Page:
Doing The Can Can :-P

Yes, yet another bad pun from me. This one is based on the fact that I did a little bit of canning yesterday. What did I make you ask? You DID ask didn’t you? Please tell me you asked. Otherwise I’ll cry and believe you me, I do NOT look pretty when I cry. Middle aged fat women lacking good teeth rarely do.

On topic… I’m a jam, jelly, preserve, marmalade fanatic. Also chutneys, relishes, etc etc. If it can be spooned up out of a jar, chances are that I’ll like it. So it was natural that at some point I would teach myself to do home canning. I started about ten years or so ago and haven’t stopped since. I absolutely ADORE canning my own jams and such. I like coming up with new flavors and I like knowing what is going into them.

So yesterday, I wanted to find a way to preserve some of the precious Meyer Lemons I had on hand. As much as I loved the pound cake I made, I wanted something that would keep the flavor going for a few months. So what else would I do other than can some?

My family isn’t as big on marmalade’s as I am, but I could eat it straight out of the jar. The chewy peel, the sweet tart jelly…yum! This one was particularly good being made with the Meyer lemons. There isn’t as much pith in Meyer lemons (the bitter white part) so this didn’t have that slightly bitter edge to it that some marmalades can have and while I don’t really MIND that, I like it better if it isn’t bitter. This was slightly chewy from the peels, nicely tart but not overwhelmingly so as it could be from regular lemons. I swear, I could just stand there with a spoon and the jar.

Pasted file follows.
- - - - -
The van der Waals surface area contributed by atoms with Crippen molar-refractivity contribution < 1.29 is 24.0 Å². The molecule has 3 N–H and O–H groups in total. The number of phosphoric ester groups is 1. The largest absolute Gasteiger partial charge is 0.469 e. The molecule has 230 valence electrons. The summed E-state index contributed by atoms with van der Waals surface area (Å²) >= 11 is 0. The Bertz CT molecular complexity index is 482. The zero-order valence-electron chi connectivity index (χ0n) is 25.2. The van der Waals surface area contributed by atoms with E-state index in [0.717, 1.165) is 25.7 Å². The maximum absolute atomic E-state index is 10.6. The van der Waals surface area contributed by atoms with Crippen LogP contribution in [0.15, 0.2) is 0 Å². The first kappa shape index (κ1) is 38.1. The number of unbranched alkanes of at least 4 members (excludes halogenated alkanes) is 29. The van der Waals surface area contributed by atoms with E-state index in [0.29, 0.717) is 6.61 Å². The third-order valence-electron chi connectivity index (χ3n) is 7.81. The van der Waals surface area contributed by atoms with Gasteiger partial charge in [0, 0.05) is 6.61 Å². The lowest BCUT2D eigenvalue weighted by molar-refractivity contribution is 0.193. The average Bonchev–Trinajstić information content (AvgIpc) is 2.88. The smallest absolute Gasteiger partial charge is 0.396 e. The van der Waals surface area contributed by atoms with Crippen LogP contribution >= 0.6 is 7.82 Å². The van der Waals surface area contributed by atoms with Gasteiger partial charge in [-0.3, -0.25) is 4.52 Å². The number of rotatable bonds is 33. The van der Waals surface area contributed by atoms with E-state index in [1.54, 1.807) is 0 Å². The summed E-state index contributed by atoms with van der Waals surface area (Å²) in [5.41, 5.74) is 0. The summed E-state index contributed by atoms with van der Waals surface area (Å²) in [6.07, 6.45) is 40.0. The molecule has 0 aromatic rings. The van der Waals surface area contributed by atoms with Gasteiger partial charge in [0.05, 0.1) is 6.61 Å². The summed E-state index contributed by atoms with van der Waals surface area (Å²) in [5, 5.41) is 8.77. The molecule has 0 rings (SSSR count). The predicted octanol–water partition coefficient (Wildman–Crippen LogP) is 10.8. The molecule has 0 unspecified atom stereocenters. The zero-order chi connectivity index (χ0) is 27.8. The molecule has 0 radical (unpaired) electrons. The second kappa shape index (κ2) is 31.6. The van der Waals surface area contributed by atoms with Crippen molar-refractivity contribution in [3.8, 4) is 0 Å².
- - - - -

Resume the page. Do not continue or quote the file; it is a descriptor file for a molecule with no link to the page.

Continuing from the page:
Give this a try. If the idea of canning scares you, you could also refrigerate this. Just put it into plastic or glass containers with lids. It will last a few months stored cold. This recipe comes from

Now excuse me while I go  eat this straight from the jar.

Meyer Lemon Marmalade

  1. 6 Meyer Lemons
  2. 4 cups water
  3. 4 cups sugar
  • Halve lemons crosswise and remove seeds. Tie seeds in a cheesecloth bag. I used a coffee filter tied shut with a bread tie lol. Hey, whatever works right?
  •  Quarter each lemon half and thinly slice. Combine with the bag of seeds and water in a large pot (non aluminum) and let mixture stand, covered, at room temperature 24 hours.
  • Bring the lemon mixture to a boil over moderate heat.
  • Reduce heat and simmer, uncovered, until reduced to 4 cups, about 45 minutes. Stir in sugar and boil over moderate heat, stirring occasionally and skimming off any foam, until a teaspoon of mixture dropped on a cold plate gels, about 15 minutes. This part took 35 minutes for me. Just don’t let it cook TOO much or you will end up with impossible to chew lemon goop.
  • Ladle hot marmalade into jars, filling to within 1/4 inch of top. Wipe rims with dampened cloth and seal jars with lids.
  • Put jars in a water-bath canner or on a rack set in a deep pot. Add enough hot water to cover jars by 1 inch and bring to a boil. Boil jars, covered, 5 minutes and transfer with tongs to a rack. Cool jars completely
  • Alternately, store this in tightly covered containers in the fridge. I got a little over 4 half pints from this recipe. I canned the 4 half pints and used the extra 3/4 cup or so in a chicken dish last night.


Print Friendly, PDF & Email
Website Pin Facebook Twitter Myspace Friendfeed Technorati Digg Google StumbleUpon Premium Responsive

11 thoughts on “Doing The Can Can :-P

  1. I’ve never canned before and I was actually thinking of popping my canning cherry this Christmas for everyone’s gifts…but admittedly, I’m afraid. Your marmalade is urging me to suck it up and give it a go though!

    Buzzed 🙂

  2. Canning always freaks me out. Am I doing it right, why aren’t those lids popping, yadda yadda yadda. But I might have to give it a go because I absolutely adore meyer lemons and this marmalade looks fantastic!

Leave a Reply

Your email address will not be published. Required fields are marked *